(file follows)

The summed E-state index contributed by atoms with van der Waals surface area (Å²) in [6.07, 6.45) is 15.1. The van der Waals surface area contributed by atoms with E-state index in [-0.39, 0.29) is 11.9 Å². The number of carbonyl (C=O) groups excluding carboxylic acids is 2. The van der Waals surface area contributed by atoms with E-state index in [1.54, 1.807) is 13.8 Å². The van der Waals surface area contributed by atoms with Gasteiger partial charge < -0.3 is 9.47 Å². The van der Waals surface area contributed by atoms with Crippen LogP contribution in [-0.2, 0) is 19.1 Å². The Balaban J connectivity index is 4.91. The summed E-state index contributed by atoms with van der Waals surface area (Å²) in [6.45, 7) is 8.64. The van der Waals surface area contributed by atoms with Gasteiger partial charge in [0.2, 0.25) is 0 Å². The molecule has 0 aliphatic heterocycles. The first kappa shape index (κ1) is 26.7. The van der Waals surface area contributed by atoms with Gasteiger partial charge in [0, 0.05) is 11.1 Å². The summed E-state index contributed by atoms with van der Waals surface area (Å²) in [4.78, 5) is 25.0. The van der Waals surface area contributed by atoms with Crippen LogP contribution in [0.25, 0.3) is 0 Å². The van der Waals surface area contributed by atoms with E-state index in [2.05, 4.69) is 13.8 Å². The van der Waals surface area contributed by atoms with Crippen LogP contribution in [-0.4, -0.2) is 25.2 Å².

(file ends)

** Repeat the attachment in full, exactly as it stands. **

The summed E-state index contributed by atoms with van der Waals surface area (Å²) in [6.07, 6.45) is 15.1. The van der Waals surface area contributed by atoms with E-state index in [-0.39, 0.29) is 11.9 Å². The number of carbonyl (C=O) groups excluding carboxylic acids is 2. The van der Waals surface area contributed by atoms with E-state index in [1.54, 1.807) is 13.8 Å². The van der Waals surface area contributed by atoms with Gasteiger partial charge < -0.3 is 9.47 Å². The van der Waals surface area contributed by atoms with Crippen LogP contribution in [-0.2, 0) is 19.1 Å². The Balaban J connectivity index is 4.91. The summed E-state index contributed by atoms with van der Waals surface area (Å²) in [6.45, 7) is 8.64. The van der Waals surface area contributed by atoms with Gasteiger partial charge in [0.2, 0.25) is 0 Å². The molecule has 0 aliphatic heterocycles. The first kappa shape index (κ1) is 26.7. The van der Waals surface area contributed by atoms with Gasteiger partial charge in [0, 0.05) is 11.1 Å². The summed E-state index contributed by atoms with van der Waals surface area (Å²) in [4.78, 5) is 25.0. The van der Waals surface area contributed by atoms with Crippen LogP contribution in [0.25, 0.3) is 0 Å². The van der Waals surface area contributed by atoms with E-state index in [2.05, 4.69) is 13.8 Å². The van der Waals surface area contributed by atoms with Crippen LogP contribution in [-0.4, -0.2) is 25.2 Å².